Trixie stiffened. How could he know? Did everyone know? Had Sister Julienne spoke to him about her? Or maybe to Shelagh, they were still close. now even after everything. Had he maybe just been watching her?

"I am fine, Doctor." She paused and took a deep breath, "No, I am not fine really, but I think I may have found a way."

She took another deliberate intake of air. Only Sisters Mary Cynthia and Julienne knew of her recently arranged Tuesday night obligation.

"I have ...joined a group, made some new friends, in a similar minded people."

"That's good, that's very good,” he looked relieved.

"I am thinking of taking up keep-fit in the new year," she smiled. "It's supposed to be very good for the body and the mind and who knows maybe even the soul. I probably won't be very good at it."

"I am sure whatever you choose to do, you will be very good at it, Trixie."

"That's not true! I am not a very good friend or even a very good person."

Patrick recoiled at this, but didn't interject.

"I let you down and Timothy and most of all Marianne,” her early tears of laughter had turned to tears that stung.

Patrick offered her his handkerchief, she pushed it away.

"I haven't returned the last one you gave me," she sobbed.

"Marianne told me, you had thrown it away."

"No! I washed it!" She responded, wounded by this innocent accusation. "I keep it as a spare at the bottom of midwifery bag, for my patients."

Patrick smiled, it was like her.

"It's also ideal for removing trifle from your shoe."

Patrick looked confused and raised an eyebrow. He knew the nurses had to clean a lot of things from their shoes, as did he. However, he couldn't help feeling he had missed something.

They again sat looking directly ahead, absentmindedly watching Tom's increasing discomfort. Patrick's son sat at the piano, face interchanging between boredom and amusement, in the way only a young teens can. Marianne's rather peculiar boy was turning into a rather remarkable young man.

It was Patrick who spoke first, "This is a strange place for me. It has witnessed two of the happiest days of my life and also the saddest. Timothy and Angela were also christened here. When I sit here I feel both passion and sorrow."

Trixie nodded, she had a similar relationship with the imposing building, she suddenly remembered singing with Patrick at Alec's funeral. Jenny had started again, found a way to deal with loss and found hope and new love. Maybe it wasn't too late for Trixie, she looked over at Violet Buckle organising the layette raffle draw. Fred's wife glowed with happiness, maybe it was never too late. Iris Willans was testament to that.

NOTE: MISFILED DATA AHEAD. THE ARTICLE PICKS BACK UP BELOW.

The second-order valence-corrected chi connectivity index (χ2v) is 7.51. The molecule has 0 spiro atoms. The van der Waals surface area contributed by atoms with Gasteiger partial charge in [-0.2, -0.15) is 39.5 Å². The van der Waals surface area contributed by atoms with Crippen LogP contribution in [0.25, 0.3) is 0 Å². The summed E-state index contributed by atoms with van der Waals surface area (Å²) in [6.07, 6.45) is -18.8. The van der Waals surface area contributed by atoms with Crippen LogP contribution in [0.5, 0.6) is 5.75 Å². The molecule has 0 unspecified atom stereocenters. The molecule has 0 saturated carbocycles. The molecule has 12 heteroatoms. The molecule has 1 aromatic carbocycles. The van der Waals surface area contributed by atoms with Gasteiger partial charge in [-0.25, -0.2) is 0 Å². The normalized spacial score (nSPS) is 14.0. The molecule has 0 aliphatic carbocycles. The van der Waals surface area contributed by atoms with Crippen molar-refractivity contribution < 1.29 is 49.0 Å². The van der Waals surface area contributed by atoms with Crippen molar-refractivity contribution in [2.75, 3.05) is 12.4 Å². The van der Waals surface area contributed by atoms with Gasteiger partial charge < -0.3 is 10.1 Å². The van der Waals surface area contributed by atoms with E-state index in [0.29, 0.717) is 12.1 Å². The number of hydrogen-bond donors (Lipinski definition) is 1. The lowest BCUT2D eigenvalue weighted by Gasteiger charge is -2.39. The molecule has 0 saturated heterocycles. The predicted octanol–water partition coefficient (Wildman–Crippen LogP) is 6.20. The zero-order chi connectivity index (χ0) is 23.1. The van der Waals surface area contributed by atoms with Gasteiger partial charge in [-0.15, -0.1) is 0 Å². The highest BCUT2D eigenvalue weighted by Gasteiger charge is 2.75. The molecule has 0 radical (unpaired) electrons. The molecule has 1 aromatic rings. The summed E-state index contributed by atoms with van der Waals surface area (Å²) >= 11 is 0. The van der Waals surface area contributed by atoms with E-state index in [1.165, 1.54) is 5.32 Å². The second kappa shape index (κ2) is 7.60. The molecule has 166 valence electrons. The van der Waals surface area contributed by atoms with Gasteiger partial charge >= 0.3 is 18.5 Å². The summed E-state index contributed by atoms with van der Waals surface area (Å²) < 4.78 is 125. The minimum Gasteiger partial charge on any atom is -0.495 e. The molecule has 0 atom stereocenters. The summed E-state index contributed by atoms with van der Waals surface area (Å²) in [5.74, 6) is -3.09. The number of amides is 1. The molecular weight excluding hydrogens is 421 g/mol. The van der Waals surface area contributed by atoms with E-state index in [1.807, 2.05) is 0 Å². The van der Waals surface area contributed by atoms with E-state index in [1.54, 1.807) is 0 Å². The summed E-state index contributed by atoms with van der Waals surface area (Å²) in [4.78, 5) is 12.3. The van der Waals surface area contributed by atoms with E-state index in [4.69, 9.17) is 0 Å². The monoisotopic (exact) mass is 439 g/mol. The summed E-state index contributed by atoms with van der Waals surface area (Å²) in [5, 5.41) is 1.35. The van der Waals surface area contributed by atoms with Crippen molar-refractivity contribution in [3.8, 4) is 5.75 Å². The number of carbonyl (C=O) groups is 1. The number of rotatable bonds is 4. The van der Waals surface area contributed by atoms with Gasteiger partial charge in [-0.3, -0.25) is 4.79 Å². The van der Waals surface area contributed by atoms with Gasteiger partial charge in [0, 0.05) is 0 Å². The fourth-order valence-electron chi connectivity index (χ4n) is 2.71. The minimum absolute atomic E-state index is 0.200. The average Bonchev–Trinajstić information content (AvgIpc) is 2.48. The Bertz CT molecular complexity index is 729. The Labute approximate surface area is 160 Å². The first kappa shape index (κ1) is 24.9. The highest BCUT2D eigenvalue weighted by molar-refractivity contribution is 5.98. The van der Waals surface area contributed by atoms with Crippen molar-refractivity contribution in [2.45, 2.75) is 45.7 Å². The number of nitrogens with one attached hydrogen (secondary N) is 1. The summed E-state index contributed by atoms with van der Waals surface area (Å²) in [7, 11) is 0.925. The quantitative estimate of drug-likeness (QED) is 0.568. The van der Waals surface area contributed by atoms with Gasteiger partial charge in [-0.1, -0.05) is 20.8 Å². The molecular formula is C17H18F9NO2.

Patrick suddenly continued, "It is like when I see Sister Evangelina. I remember her bringing my son into the world, but also guiding his mother out of it."

He paused taking his time, Trixie heard his breathing pattern deepen. He then added,

"Even Shelagh, most of the time I look at her and see only love and a kind of peace, but occasionally when I hear Tim call her mum..for just a brief moment, there is only confusion and pain, just a brief moment."

Trixie heard Patrick take hold of a breath and let it escape slowly from between his lips.

"When I look at Tim, I only see Marianne. It seems more and more each day, but it's now less with regret and more with pride."

They were both still staring out at the mayhem ensuing in front of them, but neither of them were focused on the direction they were facing. Patrick wasn't finished,

"Do you know how I feel when I look at you Trixie?... I feel glad, I feel happy. There are no conflicting emotions when I look at you Trixie. I just remember the joy you brought to Marianne's life, the fun, the laughter, the music. I am sure that's what Tim will remember too."

He turned to face her, she kept her gaze ahead of her.

"So don't ever think you didn't do enough, you are enough!"

Trixie couldn't speak for quite some time. Eventually she found the courage to turn to him. She brought her hand towards his coat and said,

"l remember Marianne buying you this scarf, she was worried the nights were beginning to draw in. That was a good day, a sunny day."

Tom Hereward looked back from his crows nest perspective, away from the increasingly flustered Smee and the rest of his unusual cast.

His attention returned to the two people he had been watching avidly at the back of the church. He noticed they were no longer there.

He had been concerned for the young women who had been visibly upset, but he knew she was in good hands.

You see there is an alleyway that runs between the church and the parish hall, it's the perfect place to share a confidence, to confess, to reminisce and to smoke a sneaky cigarette, whatever your brand.

Thank you very much for reading.